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Jan 11, 2019Very complex one, at least for me. My brother is 75 and lives with his 'significant other' who is 70. They have been together for over 25 years, never married but believe they are in a 'common law marriage' in Texas. The house they are living in was inherited from her mother, has no liens or mortgages, and the deed is in her name only (my brother's name is not on it anywhere). She took out a reverse mortgage back in 2012 with house appraised for $93,000, mainly due to many repairs which were needed. Current COMPS on homes in their neighborhood are in the $200,000 range or above. Her RM was for around $45,000 of which they used large sum to replace carpeting, tile flooring and some other things. They received their final payment this month and have received letters from the RM company that they may want to go into another loan if they so decide.This leads up to my questions:1. It is my belief that if she were to pass away and being the only name on the RM, my brother would be 'up the creek' so to speak unless he could somehow prove their 'common law marriage status' is valid and he inherits the home in her will. She has no living family members or children; a hand written holistic will in which she leaves everything to my brother. Even then, I expect that even if he inherited the house, he would have to pay off the existing RM along with the probate and court fees, possibly through getting another RM, but do not know what paperwork is needed but would be massive. I have told him that he may be homeless if she passes and he has no legal right to continue living in the house. Also, raised the issue of even getting the 2nd RM to pay off the first one if the ' five times rule" I read in an earlier post is not valid. He can't afford a conventional loan as he only gets SSA benefits of about $1100 per month and the taxes, insurance and utilities will eat up most of that. 2. I told them that they will not have to repay any of the RM they have now until either she passes away or sells the house. If this happens, is there an estimated time to take care of this if she passes. Would they try to come in and force my brother out of the house? rn3. How do the appraisals requested by a RM company such as yours, reflect what the house is worth? Does it reflect what comps are in the area and then deduct any obvious repairs that need to be done or what? My reasoning in this is that their house is now 'appraised by the CAD" for around $180,000 but I believe that it is worth more if it is fixed up. Thank you for your help.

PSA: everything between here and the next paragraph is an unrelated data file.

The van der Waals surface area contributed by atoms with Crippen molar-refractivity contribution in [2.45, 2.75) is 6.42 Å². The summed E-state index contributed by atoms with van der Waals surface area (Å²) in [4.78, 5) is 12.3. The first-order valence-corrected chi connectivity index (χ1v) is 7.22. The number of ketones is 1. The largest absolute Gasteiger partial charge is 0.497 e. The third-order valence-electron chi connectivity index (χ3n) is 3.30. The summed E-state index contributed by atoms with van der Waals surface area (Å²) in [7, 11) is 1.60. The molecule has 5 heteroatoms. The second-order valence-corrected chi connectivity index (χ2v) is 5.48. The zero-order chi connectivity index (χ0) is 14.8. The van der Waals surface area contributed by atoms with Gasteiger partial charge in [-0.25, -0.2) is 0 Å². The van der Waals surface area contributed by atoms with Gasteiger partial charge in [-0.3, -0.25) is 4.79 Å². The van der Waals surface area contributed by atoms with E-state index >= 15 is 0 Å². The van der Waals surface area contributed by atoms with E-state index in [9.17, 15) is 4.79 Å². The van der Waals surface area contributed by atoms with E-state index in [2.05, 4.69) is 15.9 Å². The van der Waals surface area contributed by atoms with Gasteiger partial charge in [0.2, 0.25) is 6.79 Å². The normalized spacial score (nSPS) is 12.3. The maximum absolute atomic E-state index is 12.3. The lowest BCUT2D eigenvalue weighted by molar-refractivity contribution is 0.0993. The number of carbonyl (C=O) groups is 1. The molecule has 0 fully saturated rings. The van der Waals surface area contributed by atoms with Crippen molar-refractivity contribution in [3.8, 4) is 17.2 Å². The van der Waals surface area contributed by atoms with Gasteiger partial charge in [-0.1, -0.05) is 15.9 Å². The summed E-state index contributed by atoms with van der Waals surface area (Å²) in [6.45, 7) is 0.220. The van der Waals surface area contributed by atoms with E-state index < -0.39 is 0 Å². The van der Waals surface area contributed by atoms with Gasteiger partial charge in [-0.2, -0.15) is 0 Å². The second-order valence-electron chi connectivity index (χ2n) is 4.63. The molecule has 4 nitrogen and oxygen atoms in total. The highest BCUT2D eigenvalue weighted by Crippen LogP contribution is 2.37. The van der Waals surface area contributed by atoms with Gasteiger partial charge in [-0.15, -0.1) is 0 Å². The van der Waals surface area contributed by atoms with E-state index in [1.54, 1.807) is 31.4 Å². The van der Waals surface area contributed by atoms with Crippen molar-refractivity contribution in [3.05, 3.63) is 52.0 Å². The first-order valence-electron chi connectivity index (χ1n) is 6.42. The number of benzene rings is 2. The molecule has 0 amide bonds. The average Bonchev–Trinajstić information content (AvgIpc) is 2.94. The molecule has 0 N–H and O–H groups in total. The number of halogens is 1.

By Dan (in Dallas Texas) on 01.11.2019

Hello Dan,

Let’s start first with the biggest issue of the home and what happens if your brother’s significant other passes before he does.  The fact that she has the property in her name alone as well as the loan would mean that the reverse mortgage would become due and payable.  If your brother was unable to pay the loan off by getting another loan, forward or reverse, he would have to sell the property or would risk losing the home to foreclosure.  I cannot comment on the process to put the property into his name after she passes because I am not a licensed attorney, but I must believe it is much easier to do that now while they are both living than to wait until one has passed.